Question for Betty.
I'm considering getting an IUD.  My doctor and I have talked about it and she says it's probably my best option.  But when I got home I did some research and found some real horror stories about IUDs.  Am I only seeing the bad things?  I'm thinking between Mirena and Skyla.
Betty's Answer.

Good idea to check out your contraception options.  An IUD (intrauterine device) is one of the safest, most effective methods for preventing pregnancy.  
The IUDs which you mentioned, Mirena and Skyla (newly approved by the US Food and Drug Administration, in Feb. 2013), are highly-effective at preventing pregnancy, long-lasting, and reversible. Like other IUDs, they do not protect against STIs (sexually transmitted infections).  
In the past, before approval of today's IUDs, some women experienced severe complications from certain IUDs.  These devices have been taken off the market. Worldwide, more than 85 million women use IUDs.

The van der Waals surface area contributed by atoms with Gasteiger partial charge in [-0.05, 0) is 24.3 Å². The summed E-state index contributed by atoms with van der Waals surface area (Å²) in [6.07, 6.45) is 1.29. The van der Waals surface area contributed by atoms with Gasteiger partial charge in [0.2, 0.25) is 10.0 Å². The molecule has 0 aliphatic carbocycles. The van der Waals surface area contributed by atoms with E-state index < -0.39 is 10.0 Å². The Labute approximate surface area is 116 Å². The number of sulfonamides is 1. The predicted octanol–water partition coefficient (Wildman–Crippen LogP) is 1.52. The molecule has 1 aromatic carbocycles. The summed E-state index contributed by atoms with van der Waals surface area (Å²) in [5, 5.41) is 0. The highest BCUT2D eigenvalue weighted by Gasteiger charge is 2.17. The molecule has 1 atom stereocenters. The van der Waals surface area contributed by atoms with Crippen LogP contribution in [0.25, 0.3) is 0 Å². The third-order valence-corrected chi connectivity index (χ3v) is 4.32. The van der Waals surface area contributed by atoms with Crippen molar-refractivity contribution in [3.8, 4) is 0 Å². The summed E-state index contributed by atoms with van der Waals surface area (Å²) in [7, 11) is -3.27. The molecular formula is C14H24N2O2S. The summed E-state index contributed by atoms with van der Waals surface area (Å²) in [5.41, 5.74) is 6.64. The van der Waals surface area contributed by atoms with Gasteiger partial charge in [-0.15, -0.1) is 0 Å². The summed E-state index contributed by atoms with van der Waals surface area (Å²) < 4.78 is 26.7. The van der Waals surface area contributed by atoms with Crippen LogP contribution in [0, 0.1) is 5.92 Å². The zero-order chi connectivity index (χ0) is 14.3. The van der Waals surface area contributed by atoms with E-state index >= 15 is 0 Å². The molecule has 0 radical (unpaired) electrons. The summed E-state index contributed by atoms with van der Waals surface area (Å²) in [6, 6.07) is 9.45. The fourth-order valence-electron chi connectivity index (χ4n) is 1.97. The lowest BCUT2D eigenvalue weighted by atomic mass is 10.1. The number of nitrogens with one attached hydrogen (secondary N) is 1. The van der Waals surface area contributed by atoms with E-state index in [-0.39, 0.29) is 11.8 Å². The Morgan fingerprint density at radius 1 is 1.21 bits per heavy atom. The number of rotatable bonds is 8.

IUDs have advantages and disadvantages, as with any method of birth control.

  • High level of protection against pregnancy - 99% effective
  • Long term protection (Mirena for 5 years and Skyla for 3 years)
  • Can be removed at any time by a health care provider, fertility resumes when it is removed
  • Inexpensive long-term reversible method



  • Appointment with a health care provider for insertion, yearly exams and for removal
  • Does not protect against STIs (sexually transmitted infections)
  • Some women expel the IUD in the first few months
  • Some women experience complications during and shortly after insertion, including cramping, dizziness, backache, and spotting between periods
  • Possible change in menstrual flow, pelvic inflammatory disease (PID), perforation of the uterus, or embedding ot the IUD in the uterine lining

If you are considering the IUD and still have concerns, discuss these with your health care provider.